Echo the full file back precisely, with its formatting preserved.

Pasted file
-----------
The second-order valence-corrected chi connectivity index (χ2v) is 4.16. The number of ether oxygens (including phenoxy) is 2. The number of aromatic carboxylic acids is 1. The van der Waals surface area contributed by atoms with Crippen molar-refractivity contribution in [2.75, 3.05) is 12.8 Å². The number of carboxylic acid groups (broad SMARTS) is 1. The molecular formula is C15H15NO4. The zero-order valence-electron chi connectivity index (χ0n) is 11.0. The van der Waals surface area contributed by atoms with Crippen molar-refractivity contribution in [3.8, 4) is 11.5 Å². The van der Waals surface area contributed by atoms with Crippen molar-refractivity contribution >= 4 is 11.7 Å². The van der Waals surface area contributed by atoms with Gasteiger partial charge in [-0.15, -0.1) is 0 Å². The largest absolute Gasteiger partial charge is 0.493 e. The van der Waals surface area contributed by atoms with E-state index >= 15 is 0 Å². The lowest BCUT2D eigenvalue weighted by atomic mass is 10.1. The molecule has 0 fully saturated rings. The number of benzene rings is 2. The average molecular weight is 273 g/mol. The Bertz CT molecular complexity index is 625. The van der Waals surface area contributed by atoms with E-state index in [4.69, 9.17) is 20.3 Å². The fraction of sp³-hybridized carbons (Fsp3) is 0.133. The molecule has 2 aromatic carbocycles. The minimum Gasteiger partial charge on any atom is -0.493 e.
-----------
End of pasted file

The second-order valence-corrected chi connectivity index (χ2v) is 4.16. The number of ether oxygens (including phenoxy) is 2. The number of aromatic carboxylic acids is 1. The van der Waals surface area contributed by atoms with Crippen molar-refractivity contribution in [2.75, 3.05) is 12.8 Å². The number of carboxylic acid groups (broad SMARTS) is 1. The molecular formula is C15H15NO4. The zero-order valence-electron chi connectivity index (χ0n) is 11.0. The van der Waals surface area contributed by atoms with Crippen molar-refractivity contribution in [3.8, 4) is 11.5 Å². The van der Waals surface area contributed by atoms with Crippen molar-refractivity contribution >= 4 is 11.7 Å². The van der Waals surface area contributed by atoms with Gasteiger partial charge in [-0.15, -0.1) is 0 Å². The largest absolute Gasteiger partial charge is 0.493 e. The van der Waals surface area contributed by atoms with E-state index >= 15 is 0 Å². The lowest BCUT2D eigenvalue weighted by atomic mass is 10.1. The molecule has 0 fully saturated rings. The number of benzene rings is 2. The average molecular weight is 273 g/mol. The Bertz CT molecular complexity index is 625. The van der Waals surface area contributed by atoms with E-state index in [4.69, 9.17) is 20.3 Å². The fraction of sp³-hybridized carbons (Fsp3) is 0.133. The molecule has 2 aromatic carbocycles. The minimum Gasteiger partial charge on any atom is -0.493 e.